Mulberry Care Guide
Mulberries are among the first fruits of the season
Congratulations on selecting some of the best trees we offer. Mulberries have many advantages over other popular fruit trees. They fit into busy people's schedules since the time spent with them is taken up largely by eating their fruit. There's no spraying because the mulberry is disease and insect resistant. An excellent permaculture choice, mulberries thrive with neglect.
Placement & Spacing
Darker mulberries can "dot" non grassy areas when they ripen and fall. Plant a mulberry tree away from a house, sidewalk or driveway. The exceptions, Geraldi Hybrid because of its size 6-10' and the Weeping 8 - 12' tall. Their spacing can be about the same respectively. Both varieties are very ornamental, so do not hesitate honoring them with a prestigious place in the yard. Other varieties need to be spaced 15' to 30' apart depending if they are summer pruned. Shangri La is a smaller trees requiring a 15' spacing.
Training Weeping Mulberry
Weeping in Landscape
The glossy leafed weeper as a young tree will shoot new growth from ground level and everywhere on up the young trunk. If left on its own, most of its growth will be running along the ground. When growth starts in the spring, select an uppermost bud and train it to grow up a stake to a height of @ 6'. Keep all other lower growth pinched back or completely off. This will encourage the plant to put its energies into getting taller. At 6' the weeper can weep, and it will, all the way to the ground. As the weeper matures, new growth cascades from the top and the tree grows wider, creating a "fort" that one can crawl into and enjoy the unique privacy. People have ingeniously arbored weeping mulberries resulting in a room of weeping walls.
Geraldi Hybrid Dwarf
Geraldi is the smallest mulberry tree I've seen. The fruit is as large as Illinois Everbearing which it also resembles in leaf. Large dark green foliage and very short wood growth between the leaf buds. Our 14 year old tree is only 7' tall with the same spread and has fruited yearly, so it should fit into the smallest spaces.
Soil and Planting
Mulberries are not fussy about the soil they are planted in. North, East, South & West, they are adaptable. Freshly planted mulberries need water. When the roots of the potted plant take hold in the surrounding soil, the plant can take some neglect, but a little care goes a long way. Our customer in Sedona, AZ once wrote that a quart potted plant when planted in his irrigated orchard grew 12' in one season. When you pull your plant from the pot, if any roots are starting to grow in a circular fashion and showing outside the root mass, gingerly spread them from the root mass. These can be covered with your soil. No need to add fertilizers, manures etc. to the planting hole. These things can go on after the tree is growing. When scattered on top of the ground nature, will incorporate them.
Ilinois Everbearing, Collier, Weeping, Beautiful Day, and Geraldi Hybrid are wise to late frosts, generally leafing later to avoid them. Fruiting can be depended upon every year. Shangri La in rare years (once in 25 years at Edible) can have a large percentage of its fruit wiped out by late frost. The original trees in Naples, FL. is very adaptable and the earliest to ripen its fat delicious fruit.Pakistan is a "low chill" variety. That means they only stay dormant a short time and are ready to grow when warm weather comes. If warm weather comes to early, a frost can damage the early green growth.Pakistan is adaptable to coastal areas and mild winter areas where temperature fluctuations is uncommon in the winter.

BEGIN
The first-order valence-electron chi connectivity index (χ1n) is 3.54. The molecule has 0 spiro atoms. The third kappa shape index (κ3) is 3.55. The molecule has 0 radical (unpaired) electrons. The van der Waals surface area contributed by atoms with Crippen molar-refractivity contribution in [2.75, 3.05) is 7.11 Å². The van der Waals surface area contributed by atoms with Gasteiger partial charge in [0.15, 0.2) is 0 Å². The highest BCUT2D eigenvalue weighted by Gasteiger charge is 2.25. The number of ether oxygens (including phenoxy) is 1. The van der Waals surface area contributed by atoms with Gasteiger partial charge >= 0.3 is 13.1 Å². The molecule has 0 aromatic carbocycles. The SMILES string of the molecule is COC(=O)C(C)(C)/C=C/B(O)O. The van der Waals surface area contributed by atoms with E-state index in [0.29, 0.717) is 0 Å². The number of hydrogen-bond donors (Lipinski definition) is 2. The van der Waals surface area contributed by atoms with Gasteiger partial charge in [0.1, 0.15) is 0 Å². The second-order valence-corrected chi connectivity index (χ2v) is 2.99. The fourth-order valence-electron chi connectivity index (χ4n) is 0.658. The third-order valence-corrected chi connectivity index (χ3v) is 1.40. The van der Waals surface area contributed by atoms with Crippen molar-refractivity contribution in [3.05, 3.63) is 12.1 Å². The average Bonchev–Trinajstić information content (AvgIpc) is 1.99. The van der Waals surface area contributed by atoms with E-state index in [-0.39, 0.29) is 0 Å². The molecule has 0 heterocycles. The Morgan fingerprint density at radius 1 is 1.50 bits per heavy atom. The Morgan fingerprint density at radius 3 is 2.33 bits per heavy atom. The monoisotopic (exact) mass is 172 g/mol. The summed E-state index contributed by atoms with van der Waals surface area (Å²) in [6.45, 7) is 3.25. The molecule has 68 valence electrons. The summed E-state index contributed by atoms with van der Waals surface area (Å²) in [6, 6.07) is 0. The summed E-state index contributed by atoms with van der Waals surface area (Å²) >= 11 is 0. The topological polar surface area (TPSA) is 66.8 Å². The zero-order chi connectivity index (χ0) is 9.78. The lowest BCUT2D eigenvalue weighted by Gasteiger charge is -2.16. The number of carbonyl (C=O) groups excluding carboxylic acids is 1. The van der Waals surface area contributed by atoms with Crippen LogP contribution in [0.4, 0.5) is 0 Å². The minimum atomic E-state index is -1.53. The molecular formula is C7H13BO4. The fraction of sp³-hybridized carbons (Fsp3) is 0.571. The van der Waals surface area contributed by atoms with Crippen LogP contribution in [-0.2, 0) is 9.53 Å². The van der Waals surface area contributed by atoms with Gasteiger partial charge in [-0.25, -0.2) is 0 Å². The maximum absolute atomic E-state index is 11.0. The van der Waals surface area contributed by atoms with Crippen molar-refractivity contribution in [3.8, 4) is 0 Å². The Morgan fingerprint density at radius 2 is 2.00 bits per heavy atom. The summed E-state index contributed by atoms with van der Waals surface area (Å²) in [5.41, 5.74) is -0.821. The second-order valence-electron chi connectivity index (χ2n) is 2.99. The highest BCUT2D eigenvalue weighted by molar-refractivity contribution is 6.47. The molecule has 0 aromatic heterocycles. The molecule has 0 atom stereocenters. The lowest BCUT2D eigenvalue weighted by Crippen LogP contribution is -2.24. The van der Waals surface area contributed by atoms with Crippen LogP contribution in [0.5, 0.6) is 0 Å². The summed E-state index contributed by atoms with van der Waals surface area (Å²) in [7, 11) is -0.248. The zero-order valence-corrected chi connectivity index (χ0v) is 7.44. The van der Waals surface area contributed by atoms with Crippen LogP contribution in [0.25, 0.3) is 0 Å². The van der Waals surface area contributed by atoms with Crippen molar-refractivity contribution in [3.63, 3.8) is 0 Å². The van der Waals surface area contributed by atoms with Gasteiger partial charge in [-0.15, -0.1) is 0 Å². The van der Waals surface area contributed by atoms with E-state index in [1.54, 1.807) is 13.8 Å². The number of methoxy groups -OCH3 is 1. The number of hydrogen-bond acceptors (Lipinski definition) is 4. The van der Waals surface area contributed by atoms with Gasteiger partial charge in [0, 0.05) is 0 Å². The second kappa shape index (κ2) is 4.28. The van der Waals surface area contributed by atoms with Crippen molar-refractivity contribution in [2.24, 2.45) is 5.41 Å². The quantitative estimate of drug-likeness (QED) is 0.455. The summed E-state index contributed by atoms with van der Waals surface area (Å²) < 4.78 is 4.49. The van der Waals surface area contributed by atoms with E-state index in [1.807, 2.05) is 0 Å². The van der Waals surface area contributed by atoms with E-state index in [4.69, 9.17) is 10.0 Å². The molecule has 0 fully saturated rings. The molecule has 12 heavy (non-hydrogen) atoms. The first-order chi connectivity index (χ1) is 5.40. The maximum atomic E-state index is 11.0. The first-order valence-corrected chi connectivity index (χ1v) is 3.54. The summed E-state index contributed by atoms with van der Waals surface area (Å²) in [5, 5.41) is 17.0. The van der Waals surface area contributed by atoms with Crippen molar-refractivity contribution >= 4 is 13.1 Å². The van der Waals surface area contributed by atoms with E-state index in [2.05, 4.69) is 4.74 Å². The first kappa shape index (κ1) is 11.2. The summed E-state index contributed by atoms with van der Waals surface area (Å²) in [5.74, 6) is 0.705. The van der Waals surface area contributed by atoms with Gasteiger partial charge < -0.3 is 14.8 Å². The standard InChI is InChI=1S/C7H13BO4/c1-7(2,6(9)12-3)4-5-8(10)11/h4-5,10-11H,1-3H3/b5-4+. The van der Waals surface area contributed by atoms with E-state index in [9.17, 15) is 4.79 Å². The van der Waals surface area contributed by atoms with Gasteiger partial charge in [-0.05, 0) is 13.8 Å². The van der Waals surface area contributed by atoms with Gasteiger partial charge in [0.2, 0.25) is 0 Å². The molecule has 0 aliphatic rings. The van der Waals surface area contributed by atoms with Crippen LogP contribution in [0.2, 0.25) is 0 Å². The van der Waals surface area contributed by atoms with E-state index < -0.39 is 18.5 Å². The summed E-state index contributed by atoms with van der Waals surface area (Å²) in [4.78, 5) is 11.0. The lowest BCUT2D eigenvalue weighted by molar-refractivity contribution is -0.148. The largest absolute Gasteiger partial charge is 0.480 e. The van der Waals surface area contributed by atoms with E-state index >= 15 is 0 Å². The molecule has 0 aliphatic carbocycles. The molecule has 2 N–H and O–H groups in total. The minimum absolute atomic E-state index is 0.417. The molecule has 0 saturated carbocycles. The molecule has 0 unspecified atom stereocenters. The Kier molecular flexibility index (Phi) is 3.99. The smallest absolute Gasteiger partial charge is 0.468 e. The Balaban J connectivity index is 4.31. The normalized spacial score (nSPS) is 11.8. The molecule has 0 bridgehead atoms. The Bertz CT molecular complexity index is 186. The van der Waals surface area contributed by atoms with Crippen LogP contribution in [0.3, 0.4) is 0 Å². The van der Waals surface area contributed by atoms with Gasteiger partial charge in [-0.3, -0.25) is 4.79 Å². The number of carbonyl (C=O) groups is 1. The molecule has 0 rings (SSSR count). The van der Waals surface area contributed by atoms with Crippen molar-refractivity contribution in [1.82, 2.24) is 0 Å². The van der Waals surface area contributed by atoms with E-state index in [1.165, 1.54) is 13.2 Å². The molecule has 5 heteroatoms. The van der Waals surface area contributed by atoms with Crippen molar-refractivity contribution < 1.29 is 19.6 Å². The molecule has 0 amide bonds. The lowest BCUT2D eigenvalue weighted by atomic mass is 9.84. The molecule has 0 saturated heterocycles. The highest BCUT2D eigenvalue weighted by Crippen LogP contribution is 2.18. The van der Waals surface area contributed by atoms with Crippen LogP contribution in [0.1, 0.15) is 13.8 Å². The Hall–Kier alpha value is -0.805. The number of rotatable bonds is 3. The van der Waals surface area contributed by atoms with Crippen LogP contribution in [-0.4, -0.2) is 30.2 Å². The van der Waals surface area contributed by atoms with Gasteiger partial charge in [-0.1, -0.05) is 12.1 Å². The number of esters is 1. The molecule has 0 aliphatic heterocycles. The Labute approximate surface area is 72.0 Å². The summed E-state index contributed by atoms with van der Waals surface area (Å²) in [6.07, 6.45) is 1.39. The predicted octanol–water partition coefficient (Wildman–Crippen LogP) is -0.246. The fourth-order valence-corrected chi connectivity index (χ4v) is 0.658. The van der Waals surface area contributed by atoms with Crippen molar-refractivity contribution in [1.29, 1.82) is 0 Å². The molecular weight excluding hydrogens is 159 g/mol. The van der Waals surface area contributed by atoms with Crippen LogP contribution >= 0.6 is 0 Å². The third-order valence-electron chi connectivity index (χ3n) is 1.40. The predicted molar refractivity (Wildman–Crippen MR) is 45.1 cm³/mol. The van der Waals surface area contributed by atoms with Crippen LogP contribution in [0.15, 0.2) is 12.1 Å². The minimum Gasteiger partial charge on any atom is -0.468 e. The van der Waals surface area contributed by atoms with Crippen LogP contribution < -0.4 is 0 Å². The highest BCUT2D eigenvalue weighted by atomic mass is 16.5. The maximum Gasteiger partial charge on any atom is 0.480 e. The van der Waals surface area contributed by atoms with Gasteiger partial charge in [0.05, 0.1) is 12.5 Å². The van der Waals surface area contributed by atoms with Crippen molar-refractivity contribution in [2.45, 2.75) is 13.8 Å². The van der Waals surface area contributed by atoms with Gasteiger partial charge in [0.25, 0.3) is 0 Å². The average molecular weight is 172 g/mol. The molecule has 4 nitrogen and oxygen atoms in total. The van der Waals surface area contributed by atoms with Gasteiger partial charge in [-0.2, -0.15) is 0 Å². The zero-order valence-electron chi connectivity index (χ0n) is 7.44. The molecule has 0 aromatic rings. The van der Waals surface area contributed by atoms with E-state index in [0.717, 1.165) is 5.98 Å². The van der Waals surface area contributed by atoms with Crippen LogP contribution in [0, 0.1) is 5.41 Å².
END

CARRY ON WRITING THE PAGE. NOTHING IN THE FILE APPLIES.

To keep the more vigorous trees at picking size we cut the summer growth in @ July back by half. then the tree bushes out for the remainder of the growing season. Most of our trees are more round than upright and easier to pick. If the tree is crowding the space it's allotted, look for a root that's showing at ground level and root prune a 4" section and remove the piece of root. This method dwarfs the tree.
Picking & Storage
Mulberries can be black but not fully ripe. After a few days of "mature black" they will "dull" a little and be their sweetest. Rain plumps them up, but to much and they won't be sweet. Additives like minerals and fertilizers will also sweeten them up. Hot dry weather after a rain will also sweeten them up. The sweetest fruit will also sink in a bucket of water while unripe fruit will float.
Picking is usually done with the hands, but for most of us - hand and mouth. Unusually large crops are gathered from a tarp or some kind of sheet spread under the tree. A slight knock on the trunk will bring many ripe fruits to the sheet. These can be transferred to a bucket. To separate "frass" from the fruit just add water and the ripest sweet fruit will sink. I still remember the treat of scooping out the Beautiful Day white mulberries from the bottom of a 5 gallon bucket. My plan was to dry them for winter use, but they rivaled fresh Barhi dates for flavor and they never found their way to the pantry. At mulberry time I graze from one variety to the next usually settling with the tree whose time has come. I don't strip the tree because there's usually too much fruit; enough for visitors, children, employees, and me to enjoy daily.
Mulberries can be used in cobbler recipes, made into fruit leathers, quick frozen or dried. Dried Illinois Everbearing fruit compare to raisins are highly comparable.
Hopefully you will enjoy your mulberry as much as we do at Edible. Our trees have ripe fruit May-June so stop by if you can.
There may be wild seedlings growing and producing in your area. Learn to know the better tasting ones and protect them as a useful community food. Mulberries are powerful antioxidants. Their cancer preventive life extension qualities cleans the blood, strengthens kidneys, hearing, vision. Helps constipation, anemia, and graying hair.